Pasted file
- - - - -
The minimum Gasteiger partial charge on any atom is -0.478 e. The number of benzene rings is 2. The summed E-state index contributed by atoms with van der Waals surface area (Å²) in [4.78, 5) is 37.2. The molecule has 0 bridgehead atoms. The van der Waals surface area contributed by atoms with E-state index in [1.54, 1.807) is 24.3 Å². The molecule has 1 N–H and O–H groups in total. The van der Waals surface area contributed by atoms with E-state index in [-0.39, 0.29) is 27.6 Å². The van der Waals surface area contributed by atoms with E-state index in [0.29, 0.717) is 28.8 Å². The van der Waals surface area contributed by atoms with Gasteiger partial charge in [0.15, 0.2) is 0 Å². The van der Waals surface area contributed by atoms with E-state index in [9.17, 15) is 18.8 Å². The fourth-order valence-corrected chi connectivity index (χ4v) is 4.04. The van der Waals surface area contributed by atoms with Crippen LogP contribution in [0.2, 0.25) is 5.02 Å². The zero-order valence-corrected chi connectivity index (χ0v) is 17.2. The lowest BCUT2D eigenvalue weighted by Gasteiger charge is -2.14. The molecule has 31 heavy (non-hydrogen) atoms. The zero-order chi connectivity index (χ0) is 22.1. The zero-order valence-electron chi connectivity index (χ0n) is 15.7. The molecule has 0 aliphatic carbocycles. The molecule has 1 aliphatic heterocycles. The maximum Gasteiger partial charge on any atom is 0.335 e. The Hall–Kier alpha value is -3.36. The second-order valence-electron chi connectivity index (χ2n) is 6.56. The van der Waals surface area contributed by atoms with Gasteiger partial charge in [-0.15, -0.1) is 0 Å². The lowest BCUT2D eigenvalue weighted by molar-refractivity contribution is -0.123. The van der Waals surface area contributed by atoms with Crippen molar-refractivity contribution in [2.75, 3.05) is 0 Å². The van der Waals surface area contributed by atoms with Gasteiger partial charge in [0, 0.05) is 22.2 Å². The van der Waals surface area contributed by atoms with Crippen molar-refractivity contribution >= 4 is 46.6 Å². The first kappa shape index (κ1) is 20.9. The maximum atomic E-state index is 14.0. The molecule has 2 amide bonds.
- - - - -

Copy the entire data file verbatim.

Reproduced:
The minimum Gasteiger partial charge on any atom is -0.478 e. The number of benzene rings is 2. The summed E-state index contributed by atoms with van der Waals surface area (Å²) in [4.78, 5) is 37.2. The molecule has 0 bridgehead atoms. The van der Waals surface area contributed by atoms with E-state index in [1.54, 1.807) is 24.3 Å². The molecule has 1 N–H and O–H groups in total. The van der Waals surface area contributed by atoms with E-state index in [-0.39, 0.29) is 27.6 Å². The van der Waals surface area contributed by atoms with E-state index in [0.29, 0.717) is 28.8 Å². The van der Waals surface area contributed by atoms with Gasteiger partial charge in [0.15, 0.2) is 0 Å². The van der Waals surface area contributed by atoms with E-state index in [9.17, 15) is 18.8 Å². The fourth-order valence-corrected chi connectivity index (χ4v) is 4.04. The van der Waals surface area contributed by atoms with Crippen LogP contribution in [0.2, 0.25) is 5.02 Å². The zero-order valence-corrected chi connectivity index (χ0v) is 17.2. The lowest BCUT2D eigenvalue weighted by Gasteiger charge is -2.14. The molecule has 31 heavy (non-hydrogen) atoms. The zero-order chi connectivity index (χ0) is 22.1. The zero-order valence-electron chi connectivity index (χ0n) is 15.7. The molecule has 0 aliphatic carbocycles. The molecule has 1 aliphatic heterocycles. The maximum Gasteiger partial charge on any atom is 0.335 e. The Hall–Kier alpha value is -3.36. The second-order valence-electron chi connectivity index (χ2n) is 6.56. The van der Waals surface area contributed by atoms with Gasteiger partial charge in [-0.15, -0.1) is 0 Å². The lowest BCUT2D eigenvalue weighted by molar-refractivity contribution is -0.123. The van der Waals surface area contributed by atoms with Crippen molar-refractivity contribution in [2.75, 3.05) is 0 Å². The van der Waals surface area contributed by atoms with Gasteiger partial charge in [0, 0.05) is 22.2 Å². The van der Waals surface area contributed by atoms with Crippen molar-refractivity contribution >= 4 is 46.6 Å². The first kappa shape index (κ1) is 20.9. The maximum atomic E-state index is 14.0. The molecule has 2 amide bonds.